- Name also: Dyer’s weed, Weld, Dyers Weld
- Family: Mignonette Family – Resedaceae
- Growing form: Biennial or perennial herb.
- Height: 40–80 cm (16–32 in.). Stem unbranched or upper part branched.
- Flower: Irregular (zygomorphic). Petals usually 4, pale yellow, often lobed. Sepals usually 4. Stamens 10–25. Pistils 3–4. Inflorescence a terminal spike.
- Leaves: Alternate, short-stalked, quite erect. Leaves without stipules, but base often with glands. Blade lanceolately linear, glabrous, with entire, wavy margin.
- Fruit: Egg-shaped, erect, capsule opening from tip.
- Habitat: Ballast soil deposits, roadsides, harbours and mills. A rare and casual alien.
- Flowering time: June–September.
Dyer’s rocket was the most important source of yellow dye in Europe until the Middle Ages. The plant was already known to the Romans who gave it the name lutum, from the Latin word luteus, meaning ‘yellow’, after the colour of the plant’s root. Dyer’s rocket was highly esteemed as a dying plant and professional dyers were able to use it to produce beautiful colours that were at once bright, clean, durable and also expensive. All the parts of the plant contain a yellow colouring that is nowadays known as luteolin. Dyer’s rocket grows wild in southern and central Europe, and casually and in gardens in Finland. It used to grow wild in the 18th century around the Turku dying factory. Nowadays it is a casual visitor, and there is nothing to prevent someone who is interested in the organic lifestyle or fed up with the harshness of synthetic dyes from growing it and testing out its properties for themselves. It thrives in well-drained, preferably calciferous land and flowers in sunny places.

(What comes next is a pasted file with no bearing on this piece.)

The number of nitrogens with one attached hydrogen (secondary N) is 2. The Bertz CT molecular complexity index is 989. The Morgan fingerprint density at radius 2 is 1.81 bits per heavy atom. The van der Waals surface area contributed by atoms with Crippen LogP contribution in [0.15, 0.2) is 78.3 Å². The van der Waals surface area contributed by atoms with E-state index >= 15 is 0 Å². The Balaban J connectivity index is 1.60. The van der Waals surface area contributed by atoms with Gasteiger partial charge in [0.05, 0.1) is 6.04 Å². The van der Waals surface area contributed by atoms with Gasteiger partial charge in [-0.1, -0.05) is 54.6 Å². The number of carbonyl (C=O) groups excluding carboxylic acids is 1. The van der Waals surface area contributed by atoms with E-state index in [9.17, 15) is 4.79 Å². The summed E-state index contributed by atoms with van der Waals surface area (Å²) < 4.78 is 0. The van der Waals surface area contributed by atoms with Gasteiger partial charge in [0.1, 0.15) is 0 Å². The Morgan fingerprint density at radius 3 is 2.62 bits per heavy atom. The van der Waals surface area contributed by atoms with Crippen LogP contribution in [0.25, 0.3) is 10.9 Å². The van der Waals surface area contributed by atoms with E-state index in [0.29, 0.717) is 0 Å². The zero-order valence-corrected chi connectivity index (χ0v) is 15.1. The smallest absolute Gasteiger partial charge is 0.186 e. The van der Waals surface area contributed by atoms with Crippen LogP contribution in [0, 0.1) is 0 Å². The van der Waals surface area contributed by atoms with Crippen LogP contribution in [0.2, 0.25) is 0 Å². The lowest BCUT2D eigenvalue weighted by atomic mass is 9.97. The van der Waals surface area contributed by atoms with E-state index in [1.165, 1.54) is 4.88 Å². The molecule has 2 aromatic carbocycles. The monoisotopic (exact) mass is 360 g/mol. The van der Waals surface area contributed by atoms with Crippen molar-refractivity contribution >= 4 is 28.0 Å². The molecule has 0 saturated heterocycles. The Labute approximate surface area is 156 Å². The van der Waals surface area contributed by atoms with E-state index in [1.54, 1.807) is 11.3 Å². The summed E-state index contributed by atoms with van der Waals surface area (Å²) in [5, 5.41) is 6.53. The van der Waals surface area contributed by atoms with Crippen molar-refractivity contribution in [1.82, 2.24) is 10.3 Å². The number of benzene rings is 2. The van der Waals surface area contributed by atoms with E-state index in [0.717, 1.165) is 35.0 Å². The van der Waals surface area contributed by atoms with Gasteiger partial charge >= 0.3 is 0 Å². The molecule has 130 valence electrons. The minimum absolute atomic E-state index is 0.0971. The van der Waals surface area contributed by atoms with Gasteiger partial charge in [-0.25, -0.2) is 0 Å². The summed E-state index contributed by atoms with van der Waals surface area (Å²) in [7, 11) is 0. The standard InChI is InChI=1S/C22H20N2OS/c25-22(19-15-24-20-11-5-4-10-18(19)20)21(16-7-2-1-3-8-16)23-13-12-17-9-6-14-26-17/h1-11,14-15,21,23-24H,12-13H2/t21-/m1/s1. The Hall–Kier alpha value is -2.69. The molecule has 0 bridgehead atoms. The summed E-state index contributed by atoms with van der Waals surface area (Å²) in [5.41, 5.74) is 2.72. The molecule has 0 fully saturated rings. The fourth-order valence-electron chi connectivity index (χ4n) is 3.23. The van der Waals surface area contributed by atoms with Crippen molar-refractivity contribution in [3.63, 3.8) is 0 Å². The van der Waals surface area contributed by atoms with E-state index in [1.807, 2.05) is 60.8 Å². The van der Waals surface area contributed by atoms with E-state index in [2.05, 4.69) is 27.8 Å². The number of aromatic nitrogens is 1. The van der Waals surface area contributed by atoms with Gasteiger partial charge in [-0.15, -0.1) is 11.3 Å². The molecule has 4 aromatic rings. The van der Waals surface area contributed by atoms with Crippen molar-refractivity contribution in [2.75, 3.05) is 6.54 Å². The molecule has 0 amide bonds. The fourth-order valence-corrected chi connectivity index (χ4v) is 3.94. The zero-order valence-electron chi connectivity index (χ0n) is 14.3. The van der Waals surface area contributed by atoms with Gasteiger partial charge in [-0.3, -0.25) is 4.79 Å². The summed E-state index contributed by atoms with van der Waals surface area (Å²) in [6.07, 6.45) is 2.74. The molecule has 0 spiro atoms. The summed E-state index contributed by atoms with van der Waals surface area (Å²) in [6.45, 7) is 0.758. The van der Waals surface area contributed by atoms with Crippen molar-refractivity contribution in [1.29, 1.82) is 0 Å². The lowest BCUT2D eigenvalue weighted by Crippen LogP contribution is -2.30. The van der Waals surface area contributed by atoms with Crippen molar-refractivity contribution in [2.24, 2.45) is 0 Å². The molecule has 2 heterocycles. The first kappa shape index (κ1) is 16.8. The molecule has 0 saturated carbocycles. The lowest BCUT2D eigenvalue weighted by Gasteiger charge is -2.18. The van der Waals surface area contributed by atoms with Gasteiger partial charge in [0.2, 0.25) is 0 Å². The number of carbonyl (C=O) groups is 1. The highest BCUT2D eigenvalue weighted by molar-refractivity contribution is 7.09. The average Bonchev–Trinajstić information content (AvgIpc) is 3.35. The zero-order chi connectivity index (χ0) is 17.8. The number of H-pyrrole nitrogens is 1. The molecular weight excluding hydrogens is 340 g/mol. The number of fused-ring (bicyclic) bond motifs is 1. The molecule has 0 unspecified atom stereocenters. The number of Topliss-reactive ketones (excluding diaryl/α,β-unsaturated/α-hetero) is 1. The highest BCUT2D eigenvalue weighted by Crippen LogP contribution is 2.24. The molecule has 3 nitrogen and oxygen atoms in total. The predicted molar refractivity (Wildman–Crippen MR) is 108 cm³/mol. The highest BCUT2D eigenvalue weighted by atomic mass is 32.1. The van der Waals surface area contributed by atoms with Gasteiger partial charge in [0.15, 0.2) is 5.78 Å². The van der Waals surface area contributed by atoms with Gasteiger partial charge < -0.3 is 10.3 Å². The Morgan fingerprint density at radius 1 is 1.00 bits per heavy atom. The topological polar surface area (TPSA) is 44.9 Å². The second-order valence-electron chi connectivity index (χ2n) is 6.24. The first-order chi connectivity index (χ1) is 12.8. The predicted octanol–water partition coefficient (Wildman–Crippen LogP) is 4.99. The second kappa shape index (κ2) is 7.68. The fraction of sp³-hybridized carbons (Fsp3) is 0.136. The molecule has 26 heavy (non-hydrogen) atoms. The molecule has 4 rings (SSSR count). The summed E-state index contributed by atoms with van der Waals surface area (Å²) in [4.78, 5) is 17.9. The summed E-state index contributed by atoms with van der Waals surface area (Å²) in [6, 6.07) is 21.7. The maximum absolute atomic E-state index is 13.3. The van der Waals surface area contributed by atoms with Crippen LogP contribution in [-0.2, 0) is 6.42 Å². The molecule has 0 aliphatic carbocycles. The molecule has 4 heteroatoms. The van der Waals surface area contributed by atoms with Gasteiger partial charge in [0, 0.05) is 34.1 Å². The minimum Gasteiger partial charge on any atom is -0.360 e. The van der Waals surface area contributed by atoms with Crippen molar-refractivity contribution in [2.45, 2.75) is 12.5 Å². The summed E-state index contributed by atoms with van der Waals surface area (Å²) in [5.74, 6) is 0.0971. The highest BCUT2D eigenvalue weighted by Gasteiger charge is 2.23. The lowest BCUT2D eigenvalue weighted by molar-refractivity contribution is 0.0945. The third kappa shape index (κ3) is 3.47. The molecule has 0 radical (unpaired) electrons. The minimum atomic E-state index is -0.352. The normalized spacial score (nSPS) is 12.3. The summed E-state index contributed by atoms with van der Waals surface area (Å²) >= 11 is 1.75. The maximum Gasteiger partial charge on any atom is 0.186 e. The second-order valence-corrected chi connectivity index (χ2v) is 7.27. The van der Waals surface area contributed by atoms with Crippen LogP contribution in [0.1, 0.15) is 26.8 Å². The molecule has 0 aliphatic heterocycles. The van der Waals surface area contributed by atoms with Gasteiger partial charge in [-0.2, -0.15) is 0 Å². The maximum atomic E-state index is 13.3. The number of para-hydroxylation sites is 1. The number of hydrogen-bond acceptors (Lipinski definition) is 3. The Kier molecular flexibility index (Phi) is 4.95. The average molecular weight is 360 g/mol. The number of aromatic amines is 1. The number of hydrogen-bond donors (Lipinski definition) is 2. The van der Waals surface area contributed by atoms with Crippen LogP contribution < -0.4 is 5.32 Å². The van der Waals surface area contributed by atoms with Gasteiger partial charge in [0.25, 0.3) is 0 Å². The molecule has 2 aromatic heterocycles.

Common Mignonette & White Mignonette & Wild Mignonette
Reseda odorata & Reseda alba & Reseda lutea
Genus Reseda contains around 55 species, of which a few others can be found growing casually in the wild. Common mignonette (garden mignonette) is an ornamental that is cultivated for its pleasant fragrance, although there are people who can’t smell it at all. Common mignonette flowers are modest, greenish white, and its lively green leaves are elliptic or narrowly obovate. Sometimes white mignonette (white upright mignonette), which has impressive white flowers, is also cultivated. Wild mignonette can sometimes be found in harbours and along roadsides. Its flowers are pale yellow, just like dyer’s rocket, and its leaves have long and narrow lobes.